Is Process Killing the Customer Experience?
January 10, 2019 | Andrea Olson
When a company decides to do something new, employees usually try several different ways of carrying out the activity. But once they have found a way that works particularly well, they have strong incentives to lock into the chosen process and stop searching for alternatives.
Fixating on a single process frees people’s time and energy for other tasks. It leads to increased productivity, as employees gain experience performing the process. And it also provides the operational predictability necessary to coordinate the activities of a complex organization.
But established processes often take on a life of their own. They cease to be a means to an end and become ends in-and-of themselves. People start following the processes not because they’re effective or efficient, but because they’re well known and comfortable.
Once a process becomes a routine, it prevents employees from considering new ways of working. Alternative processes rarely get considered, much less tried. Active inertia sets in.
Instead of continually examining your customer(s) and their needs, organizations focus on maintaining its methodology. The focus becomes so strong that it is indoctrinated – and sometimes even to the level where employees blame customers for not adapting and following their internal processes.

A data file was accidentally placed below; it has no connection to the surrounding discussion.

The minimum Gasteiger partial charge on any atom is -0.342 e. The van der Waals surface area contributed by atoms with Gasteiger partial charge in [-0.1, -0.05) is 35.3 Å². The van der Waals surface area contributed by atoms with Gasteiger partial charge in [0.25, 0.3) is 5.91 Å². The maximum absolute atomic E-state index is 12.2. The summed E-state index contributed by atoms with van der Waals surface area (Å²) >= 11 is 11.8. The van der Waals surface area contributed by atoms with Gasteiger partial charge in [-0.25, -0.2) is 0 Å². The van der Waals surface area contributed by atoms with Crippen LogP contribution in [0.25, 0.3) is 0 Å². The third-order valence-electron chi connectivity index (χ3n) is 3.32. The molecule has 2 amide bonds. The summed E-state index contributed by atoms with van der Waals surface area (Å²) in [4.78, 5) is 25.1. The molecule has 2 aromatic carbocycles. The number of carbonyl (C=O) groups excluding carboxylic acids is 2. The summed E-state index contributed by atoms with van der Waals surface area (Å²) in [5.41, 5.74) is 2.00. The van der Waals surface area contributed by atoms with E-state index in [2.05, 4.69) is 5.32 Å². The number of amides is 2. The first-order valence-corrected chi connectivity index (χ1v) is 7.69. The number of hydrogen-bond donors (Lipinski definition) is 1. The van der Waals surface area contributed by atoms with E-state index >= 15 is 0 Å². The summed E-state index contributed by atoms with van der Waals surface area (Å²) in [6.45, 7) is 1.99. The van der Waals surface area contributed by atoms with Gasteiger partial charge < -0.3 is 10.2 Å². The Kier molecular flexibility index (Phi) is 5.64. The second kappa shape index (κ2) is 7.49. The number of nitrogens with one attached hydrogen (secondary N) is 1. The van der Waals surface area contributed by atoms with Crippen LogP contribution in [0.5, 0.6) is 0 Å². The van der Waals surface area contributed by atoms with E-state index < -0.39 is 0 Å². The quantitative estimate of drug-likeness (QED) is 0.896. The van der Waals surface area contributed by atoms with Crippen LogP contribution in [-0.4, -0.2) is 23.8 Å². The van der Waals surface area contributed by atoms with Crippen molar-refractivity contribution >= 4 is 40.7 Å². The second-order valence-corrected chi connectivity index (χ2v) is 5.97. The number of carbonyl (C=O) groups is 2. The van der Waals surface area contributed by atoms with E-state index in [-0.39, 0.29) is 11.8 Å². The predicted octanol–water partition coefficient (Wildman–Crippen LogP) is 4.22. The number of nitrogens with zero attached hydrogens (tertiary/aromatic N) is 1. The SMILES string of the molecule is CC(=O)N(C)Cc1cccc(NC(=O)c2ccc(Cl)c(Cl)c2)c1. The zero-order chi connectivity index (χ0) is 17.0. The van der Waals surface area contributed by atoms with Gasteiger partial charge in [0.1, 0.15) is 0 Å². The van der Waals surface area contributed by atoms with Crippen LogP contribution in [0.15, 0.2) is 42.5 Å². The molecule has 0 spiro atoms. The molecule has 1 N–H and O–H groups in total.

Instead of serving and diagnosing customer needs, they become rigid and narrow-minded, with the belief there is only one way to do something. Rather than identifying and recognizing a customer problem before it occurs, they address symptoms such as reacting to a customer complaint, instead of correcting the root cause issue.
For example, I recently called my cable provider to cancel a premium channel. Once I sorted through the automated system and reached a customer service person, they were tied to working through a predefined script.
(As a side note, I had no option to remove this channel online without making a call, which was my original problem.)
The script, though beginning with questions like “what can I help you with today?” meandered into a 45-minute exercise in upselling, deal-making, and inquiries about my viewing habits. This simple transaction, which could have been completed in a matter of minutes, became a hassle for the customer, and a huge consumption of customer service time. With an online option, this entire problem would have been easily avoided.
Internally focused organizations are like a patient that goes to the doctor with a self-diagnosis. Arriving with a headache, and claiming that you simply need aspirin, when you really have high blood pressure.
With a preconceived belief of the problem and the solution, these organizations plow ahead with initiatives that rarely address the customer’s real challenges, and find themselves not innovating, not competing and not growing.
(This article is an excerpt from The Customer Mission book, available now on Amazon.com.)